ST VINCENT and the Grenadines prime minister Ralph Gonsalves says he hopes and expects the good wishes extended by governments around the world to materialise into substantial support for the countries affected by La Soufriere’s eruptions.
Gonsalves and UN resident co-ordinator for Barbados and Eastern Caribbean, Didier Trebucq, held a press conference on Tuesday to make a global appeal for US$29 million intended for clean-up efforts, humanitarian aid, and to rebuild infrastructure on the affected islands.
Two days earlier, Trebucq, along with representatives from the UN Children’s Fund (UNICEF) World Food Programme (WFP) and Pan American Health Organization (PAHO) took a ten-hour boat ride to SVG to assess the situation for response and recovery efforts over the weekend.
Trebucq described the scenes as "apocalyptic and desolate" at Tuesday's press conference, saying, “The devastating effect on thousands of people is undeniable.
"The images (will) stay engraved in my memory for many, many years."
Trebucq said humanitarian aid is critical for 15 per cent of the population, who are displaced.
There is many on-the-ground relief efforts still being made, but the UN representative said thist was not "really sustainable after weeks of humanitarian assistance. That is why we're launching this (appeal) today."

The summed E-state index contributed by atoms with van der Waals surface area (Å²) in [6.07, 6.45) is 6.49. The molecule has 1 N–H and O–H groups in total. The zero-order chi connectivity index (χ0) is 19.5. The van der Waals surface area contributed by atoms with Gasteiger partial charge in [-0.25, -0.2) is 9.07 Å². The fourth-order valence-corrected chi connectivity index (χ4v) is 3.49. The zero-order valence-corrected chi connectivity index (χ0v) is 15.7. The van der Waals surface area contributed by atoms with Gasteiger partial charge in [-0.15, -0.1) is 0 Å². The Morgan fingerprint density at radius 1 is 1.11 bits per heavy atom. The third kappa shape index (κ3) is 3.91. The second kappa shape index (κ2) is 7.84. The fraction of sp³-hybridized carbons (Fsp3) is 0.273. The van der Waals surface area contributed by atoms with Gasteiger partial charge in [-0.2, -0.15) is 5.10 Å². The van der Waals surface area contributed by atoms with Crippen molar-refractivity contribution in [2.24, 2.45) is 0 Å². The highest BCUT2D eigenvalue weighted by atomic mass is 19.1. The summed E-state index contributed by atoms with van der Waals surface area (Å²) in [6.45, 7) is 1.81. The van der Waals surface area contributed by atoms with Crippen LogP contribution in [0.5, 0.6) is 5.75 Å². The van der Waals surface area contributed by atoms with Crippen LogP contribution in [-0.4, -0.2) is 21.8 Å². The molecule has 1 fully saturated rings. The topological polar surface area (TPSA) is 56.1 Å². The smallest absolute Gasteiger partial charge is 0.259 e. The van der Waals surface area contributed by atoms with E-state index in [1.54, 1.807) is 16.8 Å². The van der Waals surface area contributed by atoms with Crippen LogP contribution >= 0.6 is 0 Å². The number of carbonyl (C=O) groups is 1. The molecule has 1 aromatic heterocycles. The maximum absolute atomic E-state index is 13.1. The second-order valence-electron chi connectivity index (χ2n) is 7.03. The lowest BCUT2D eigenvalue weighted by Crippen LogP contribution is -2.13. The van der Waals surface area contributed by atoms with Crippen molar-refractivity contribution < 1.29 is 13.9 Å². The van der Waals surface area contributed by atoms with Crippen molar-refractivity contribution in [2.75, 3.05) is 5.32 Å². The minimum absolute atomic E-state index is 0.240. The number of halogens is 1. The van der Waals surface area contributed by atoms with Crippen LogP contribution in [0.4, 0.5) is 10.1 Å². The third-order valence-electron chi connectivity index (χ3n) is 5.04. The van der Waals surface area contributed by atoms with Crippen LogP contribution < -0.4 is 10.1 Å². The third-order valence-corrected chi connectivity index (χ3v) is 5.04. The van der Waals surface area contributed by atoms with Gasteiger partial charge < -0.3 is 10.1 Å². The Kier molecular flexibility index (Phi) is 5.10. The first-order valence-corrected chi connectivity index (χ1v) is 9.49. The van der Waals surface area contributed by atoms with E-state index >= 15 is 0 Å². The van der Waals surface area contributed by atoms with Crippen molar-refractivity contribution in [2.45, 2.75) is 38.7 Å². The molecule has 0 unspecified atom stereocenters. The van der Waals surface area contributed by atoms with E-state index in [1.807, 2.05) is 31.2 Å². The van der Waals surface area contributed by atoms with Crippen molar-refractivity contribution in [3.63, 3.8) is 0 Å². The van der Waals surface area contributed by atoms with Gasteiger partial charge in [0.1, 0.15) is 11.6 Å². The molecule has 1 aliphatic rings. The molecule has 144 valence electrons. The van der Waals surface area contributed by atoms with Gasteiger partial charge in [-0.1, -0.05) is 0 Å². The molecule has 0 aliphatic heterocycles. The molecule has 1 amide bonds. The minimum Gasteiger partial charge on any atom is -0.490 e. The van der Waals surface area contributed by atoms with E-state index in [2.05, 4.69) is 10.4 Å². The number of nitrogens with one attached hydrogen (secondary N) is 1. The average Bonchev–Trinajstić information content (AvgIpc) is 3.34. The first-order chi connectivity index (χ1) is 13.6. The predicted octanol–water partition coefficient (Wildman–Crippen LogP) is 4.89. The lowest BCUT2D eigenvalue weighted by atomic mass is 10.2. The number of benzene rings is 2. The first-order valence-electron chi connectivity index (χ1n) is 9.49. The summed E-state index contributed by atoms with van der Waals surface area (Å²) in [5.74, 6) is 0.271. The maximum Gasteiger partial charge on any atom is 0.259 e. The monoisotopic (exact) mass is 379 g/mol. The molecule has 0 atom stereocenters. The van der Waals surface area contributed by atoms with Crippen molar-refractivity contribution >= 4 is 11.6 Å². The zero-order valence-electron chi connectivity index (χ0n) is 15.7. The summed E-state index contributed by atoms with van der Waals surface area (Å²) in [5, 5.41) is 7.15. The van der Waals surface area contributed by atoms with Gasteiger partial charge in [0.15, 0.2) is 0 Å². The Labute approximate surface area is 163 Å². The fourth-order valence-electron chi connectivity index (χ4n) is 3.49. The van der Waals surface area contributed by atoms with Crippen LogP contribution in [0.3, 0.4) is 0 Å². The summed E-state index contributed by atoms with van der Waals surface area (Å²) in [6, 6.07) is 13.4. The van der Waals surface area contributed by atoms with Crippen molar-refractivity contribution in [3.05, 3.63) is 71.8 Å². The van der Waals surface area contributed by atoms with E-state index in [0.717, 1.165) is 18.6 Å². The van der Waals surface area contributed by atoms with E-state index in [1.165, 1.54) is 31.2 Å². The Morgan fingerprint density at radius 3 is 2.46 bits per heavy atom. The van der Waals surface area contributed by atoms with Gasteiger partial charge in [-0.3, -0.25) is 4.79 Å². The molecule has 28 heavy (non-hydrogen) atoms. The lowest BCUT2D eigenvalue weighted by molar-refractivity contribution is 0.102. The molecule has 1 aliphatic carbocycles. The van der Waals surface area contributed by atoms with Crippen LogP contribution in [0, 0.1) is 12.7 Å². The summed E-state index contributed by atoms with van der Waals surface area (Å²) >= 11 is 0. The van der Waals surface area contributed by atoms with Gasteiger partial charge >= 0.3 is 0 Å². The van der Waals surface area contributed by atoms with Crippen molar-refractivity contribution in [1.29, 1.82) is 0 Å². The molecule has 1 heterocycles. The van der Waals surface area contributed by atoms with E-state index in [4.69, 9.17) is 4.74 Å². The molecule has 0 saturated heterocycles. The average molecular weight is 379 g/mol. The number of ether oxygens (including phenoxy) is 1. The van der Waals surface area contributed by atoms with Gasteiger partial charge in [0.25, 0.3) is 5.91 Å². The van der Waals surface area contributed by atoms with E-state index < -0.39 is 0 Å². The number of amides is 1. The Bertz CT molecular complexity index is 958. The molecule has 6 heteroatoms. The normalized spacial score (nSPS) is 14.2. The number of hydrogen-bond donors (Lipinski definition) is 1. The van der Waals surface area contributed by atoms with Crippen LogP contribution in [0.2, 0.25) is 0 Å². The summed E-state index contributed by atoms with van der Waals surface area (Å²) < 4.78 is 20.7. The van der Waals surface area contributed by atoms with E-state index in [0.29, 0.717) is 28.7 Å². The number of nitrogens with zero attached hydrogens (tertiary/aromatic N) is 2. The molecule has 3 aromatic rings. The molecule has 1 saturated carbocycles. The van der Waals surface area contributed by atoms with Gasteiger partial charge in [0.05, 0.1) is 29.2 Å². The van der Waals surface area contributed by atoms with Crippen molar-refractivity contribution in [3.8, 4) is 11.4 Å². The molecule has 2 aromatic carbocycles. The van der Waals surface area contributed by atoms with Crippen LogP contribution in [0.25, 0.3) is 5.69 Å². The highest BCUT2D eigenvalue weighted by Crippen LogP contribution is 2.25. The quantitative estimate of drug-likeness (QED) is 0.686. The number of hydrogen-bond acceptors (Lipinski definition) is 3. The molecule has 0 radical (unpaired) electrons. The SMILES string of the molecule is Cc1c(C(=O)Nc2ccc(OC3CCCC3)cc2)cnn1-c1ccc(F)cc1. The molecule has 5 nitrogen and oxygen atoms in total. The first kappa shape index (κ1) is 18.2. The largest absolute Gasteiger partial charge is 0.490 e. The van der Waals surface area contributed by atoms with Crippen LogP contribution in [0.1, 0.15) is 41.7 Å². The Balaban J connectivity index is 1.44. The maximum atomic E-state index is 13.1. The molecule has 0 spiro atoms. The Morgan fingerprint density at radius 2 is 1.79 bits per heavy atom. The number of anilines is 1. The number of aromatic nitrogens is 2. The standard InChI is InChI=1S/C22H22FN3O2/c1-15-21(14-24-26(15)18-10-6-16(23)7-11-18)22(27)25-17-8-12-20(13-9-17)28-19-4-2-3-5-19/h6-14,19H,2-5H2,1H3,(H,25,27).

He said much more is needed immediately but much more is also needed long-term.
Gonsalves added that the situation in St Vincent remains dire, and strongly backed the appeal, although he said it would cost much more to rebuild.
"We (still) have problems with water. It’s fragile (because of the ash fall). It’s going to take months for crops to grow.
"There are health challenges, public health challenges, in addition to covid.
"Remember, this is a country with a reasonable level of development. (But) we have all these challenges coming from us from outside, we don’t have the money and the technical skills to deal with these multiple issues."
With the hurricane season coming up, he said, "It’s a bad time to be having these challenges."
Gonsalves said many people do not want to leave SVG but want to “stay and rebuild their country.
"We hope it turns into substantial support, because without help, we cannot build back. It’s a herculean task for any government.
"We are expecting the international community to come to our aid."
Gonsalves said scientists don’t expect SVG to be "out of the woods, from the perspective of the volcano erupting, for another four months."